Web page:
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What I learned in the Italian Classroom

By Angelie Roche, St. Mary’s College of Maryland

Of all the fears I’ve overcome while studying abroad, I never expected to overcome my fear of teenagers. I love to teach and have a lot of experience with young children, but the idea of entering a classroom of fifteen-year-olds filled me with dread. I was always afraid that they might judge or disrespect me, especially since I’m not much older than them myself. So, when I decided to volunteer as an English tutor at an Italian high school, I was deliberately stepping out of my comfort zone. Not only was I going to teach a 45-minute lesson to a group of teenagers, but I would have to navigate a language barrier in a school system that was completely unfamiliar to me. 

Entering the classroom felt like being a celebrity. All twenty of the students were clustered in the front, enthusiastically shouting “good morning!” Throughout my presentation, there was never a moment when they were completely silent, but it wasn’t a disrespectful sort of chatter – it was as if they could not help but voice their thoughts out loud. It was clear they needed more action: I was given the freedom to teach them whatever I wanted, so why not create a lesson that allowed them to actively participate throughout?

During my next visit, I made my lesson a lot less lecture-centric. I allotted much of class time to answering students’ questions about American culture– they had so many! They were curious about school sports teams, the price of college, and the American education system. As soon as I discarded my presuppositions about what English tutoring should look like, I was able to provide the students with what they really needed – a discussion. Weaving through the hundreds of Italian students on their way out, I was smiling– I had gotten a class of teenagers to not only listen but to engage and have fun. Though I wasn’t “tutoring” in the traditional sense, the students were still being challenged to ask questions in English and think deeply about the cultural differences between our two countries. 

Meanwhile, my Human Development in Culture class was preparing our Service Learning project: designing a creativity-based English lesson for middle school students. At first, the task seemed daunting; how were we to know what would engage a bunch of 10 to 13-year-olds, or even what amount of English they would understand? But after spending time in the high school, I felt more confident, volunteering to be the “instructor” in the classroom I was placed in. 

Despite my preparedness, though, when I saw I was with the oldest age – 13-year-olds – I again began to doubt myself. We had pictured younger middle-schoolers when designing our lesson. The task was to have them draw monsters using characteristics they had written in English, and then write a story about their monsters together. When I walked into the class, I was met by 20 teenage eyes, and silence – unlike in the high school, these students gave me their full attention, which was almost more nerve-wracking. They were shy at first, looking around at their classmates’ work before beginning to draw. I remembered being thirteen myself and wondered if a monster-drawing activity would be “uncool” to me. Standing in front of the classroom, I suddenly felt small– what if it didn’t work out? What if this wasn’t what the students needed?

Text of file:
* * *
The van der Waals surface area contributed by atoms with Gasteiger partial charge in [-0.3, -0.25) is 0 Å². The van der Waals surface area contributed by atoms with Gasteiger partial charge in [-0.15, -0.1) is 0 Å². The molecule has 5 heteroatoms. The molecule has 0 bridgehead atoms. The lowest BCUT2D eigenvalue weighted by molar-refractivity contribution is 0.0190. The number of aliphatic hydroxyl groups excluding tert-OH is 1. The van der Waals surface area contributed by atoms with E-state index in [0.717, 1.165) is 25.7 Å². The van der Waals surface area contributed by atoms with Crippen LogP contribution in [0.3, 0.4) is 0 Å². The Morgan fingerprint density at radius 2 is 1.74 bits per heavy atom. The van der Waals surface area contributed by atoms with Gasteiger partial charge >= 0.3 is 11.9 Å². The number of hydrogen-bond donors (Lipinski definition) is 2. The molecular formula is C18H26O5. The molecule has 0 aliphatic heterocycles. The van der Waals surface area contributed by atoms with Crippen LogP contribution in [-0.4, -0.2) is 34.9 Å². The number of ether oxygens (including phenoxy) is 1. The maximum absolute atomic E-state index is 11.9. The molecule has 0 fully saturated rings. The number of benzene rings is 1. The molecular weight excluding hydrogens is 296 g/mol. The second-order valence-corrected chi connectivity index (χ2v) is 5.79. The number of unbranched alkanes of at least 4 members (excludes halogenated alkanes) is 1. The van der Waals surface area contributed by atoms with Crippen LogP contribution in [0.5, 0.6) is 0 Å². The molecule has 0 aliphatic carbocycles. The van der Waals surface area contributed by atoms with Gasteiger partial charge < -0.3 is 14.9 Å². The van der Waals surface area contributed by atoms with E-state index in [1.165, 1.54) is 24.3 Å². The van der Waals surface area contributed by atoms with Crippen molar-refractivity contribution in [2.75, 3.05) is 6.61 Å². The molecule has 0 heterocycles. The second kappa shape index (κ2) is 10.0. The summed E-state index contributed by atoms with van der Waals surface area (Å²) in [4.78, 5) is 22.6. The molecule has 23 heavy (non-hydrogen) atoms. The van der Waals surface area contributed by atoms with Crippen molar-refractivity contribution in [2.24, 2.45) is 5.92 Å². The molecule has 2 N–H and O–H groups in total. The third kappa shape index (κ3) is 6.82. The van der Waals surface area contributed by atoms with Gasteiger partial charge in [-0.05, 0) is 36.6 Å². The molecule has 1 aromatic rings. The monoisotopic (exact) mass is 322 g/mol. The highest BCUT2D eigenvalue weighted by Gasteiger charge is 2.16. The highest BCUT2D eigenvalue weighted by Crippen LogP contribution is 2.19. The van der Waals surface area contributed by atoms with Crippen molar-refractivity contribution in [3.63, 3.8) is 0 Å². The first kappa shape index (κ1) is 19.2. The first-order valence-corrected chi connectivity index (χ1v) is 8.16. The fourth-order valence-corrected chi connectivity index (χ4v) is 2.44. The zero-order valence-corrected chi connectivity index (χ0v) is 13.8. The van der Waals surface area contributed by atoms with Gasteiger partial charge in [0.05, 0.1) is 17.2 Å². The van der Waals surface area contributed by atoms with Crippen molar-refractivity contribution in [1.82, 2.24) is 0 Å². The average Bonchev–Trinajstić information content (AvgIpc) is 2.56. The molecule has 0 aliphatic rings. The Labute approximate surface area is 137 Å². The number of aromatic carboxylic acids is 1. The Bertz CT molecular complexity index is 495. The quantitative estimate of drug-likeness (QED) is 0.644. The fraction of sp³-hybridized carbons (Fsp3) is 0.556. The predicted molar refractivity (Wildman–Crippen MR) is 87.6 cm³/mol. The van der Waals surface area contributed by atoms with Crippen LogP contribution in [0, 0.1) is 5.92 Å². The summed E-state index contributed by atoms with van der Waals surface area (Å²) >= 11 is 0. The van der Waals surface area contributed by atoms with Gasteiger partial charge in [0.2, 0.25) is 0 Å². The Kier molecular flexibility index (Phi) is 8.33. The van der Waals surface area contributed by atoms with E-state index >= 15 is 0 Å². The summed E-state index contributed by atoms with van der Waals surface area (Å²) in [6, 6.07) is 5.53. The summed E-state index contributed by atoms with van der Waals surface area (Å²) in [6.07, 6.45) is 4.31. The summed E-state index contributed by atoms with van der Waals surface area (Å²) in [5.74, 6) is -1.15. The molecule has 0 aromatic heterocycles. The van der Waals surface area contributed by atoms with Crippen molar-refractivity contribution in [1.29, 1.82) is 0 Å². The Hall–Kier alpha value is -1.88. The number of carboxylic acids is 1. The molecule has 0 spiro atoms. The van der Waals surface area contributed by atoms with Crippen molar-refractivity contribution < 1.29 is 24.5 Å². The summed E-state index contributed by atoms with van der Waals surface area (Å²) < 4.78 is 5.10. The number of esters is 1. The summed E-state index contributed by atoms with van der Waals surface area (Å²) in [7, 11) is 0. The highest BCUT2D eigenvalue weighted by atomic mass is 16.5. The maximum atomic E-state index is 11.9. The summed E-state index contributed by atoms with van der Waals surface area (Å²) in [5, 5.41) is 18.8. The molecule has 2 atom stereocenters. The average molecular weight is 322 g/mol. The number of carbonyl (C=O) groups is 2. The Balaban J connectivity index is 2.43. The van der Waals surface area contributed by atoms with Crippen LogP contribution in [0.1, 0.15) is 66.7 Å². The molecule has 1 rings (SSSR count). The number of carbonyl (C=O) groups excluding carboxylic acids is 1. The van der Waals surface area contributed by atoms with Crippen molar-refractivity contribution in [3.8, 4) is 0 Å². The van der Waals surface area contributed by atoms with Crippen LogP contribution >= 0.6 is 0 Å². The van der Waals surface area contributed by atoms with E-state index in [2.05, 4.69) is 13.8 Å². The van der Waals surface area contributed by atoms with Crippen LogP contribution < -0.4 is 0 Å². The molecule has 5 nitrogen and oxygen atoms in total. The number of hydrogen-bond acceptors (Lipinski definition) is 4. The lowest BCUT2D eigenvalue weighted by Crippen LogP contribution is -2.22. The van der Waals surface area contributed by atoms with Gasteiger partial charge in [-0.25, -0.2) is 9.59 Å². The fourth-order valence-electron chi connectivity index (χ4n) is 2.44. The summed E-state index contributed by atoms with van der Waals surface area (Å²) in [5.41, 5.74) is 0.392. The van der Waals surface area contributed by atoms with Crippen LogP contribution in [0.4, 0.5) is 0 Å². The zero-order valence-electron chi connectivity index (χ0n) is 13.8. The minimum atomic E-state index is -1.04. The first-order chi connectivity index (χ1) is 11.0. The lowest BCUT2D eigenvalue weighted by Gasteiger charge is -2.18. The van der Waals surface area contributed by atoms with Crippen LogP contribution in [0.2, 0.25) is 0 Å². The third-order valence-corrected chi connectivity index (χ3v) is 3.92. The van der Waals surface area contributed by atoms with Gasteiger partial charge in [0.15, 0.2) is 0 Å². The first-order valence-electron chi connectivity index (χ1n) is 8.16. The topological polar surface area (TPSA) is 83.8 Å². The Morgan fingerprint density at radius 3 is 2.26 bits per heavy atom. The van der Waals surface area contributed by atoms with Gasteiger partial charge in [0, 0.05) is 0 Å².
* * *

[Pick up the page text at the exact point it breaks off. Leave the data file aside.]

But, to my surprise, the classroom soon transformed from awkward silence to a chattering, lively discussion. Students spent a long time designing and coloring their precious monsters, and even longer constructing detailed stories. After the first brave group shared, hands began shooting up; everyone was excited to show off their monsters. Just as I did in the high school,  my classmates and I had to tweak our planned lesson to meet the students’ needs; some steps took longer than others, and we completely changed the “sharing” portion at the end so that groups could show their monsters to the whole class. But my favorite part was seeing smiles on the 13-year-olds’ faces and realizing they had fun doing our silly monster activity.

When I said goodbye to my noisy, chattery group of Italian high schoolers during my last week of the program, I felt a mixture of sadness and accomplishment; I knew I’d miss them. At the end of the class, the teacher told me that one of the students– the “class clown” who always bombarded me with silly questions– had actually been too nervous to speak in English before I came. My experiences have given me not only a renewed confidence in my ability to command a group of older students but a heightened cultural awareness. Every group needs something different: some, like my high school class, need more engagement; others, like the 13-year-olds, just need an extra push to be creative. I also learned that a language barrier is nothing to fear, but that it’s important to consider how and what you are communicating to students. 

As a Psychology major and an Education minor, the opportunities I’ve had here at Umbra have helped me grow by leaps and bounds. I stepped outside of my comfort zone this semester, and could not be more grateful for where it has taken me.

To learn more about Umbra’s Community Engagement activities, check out their website at: 

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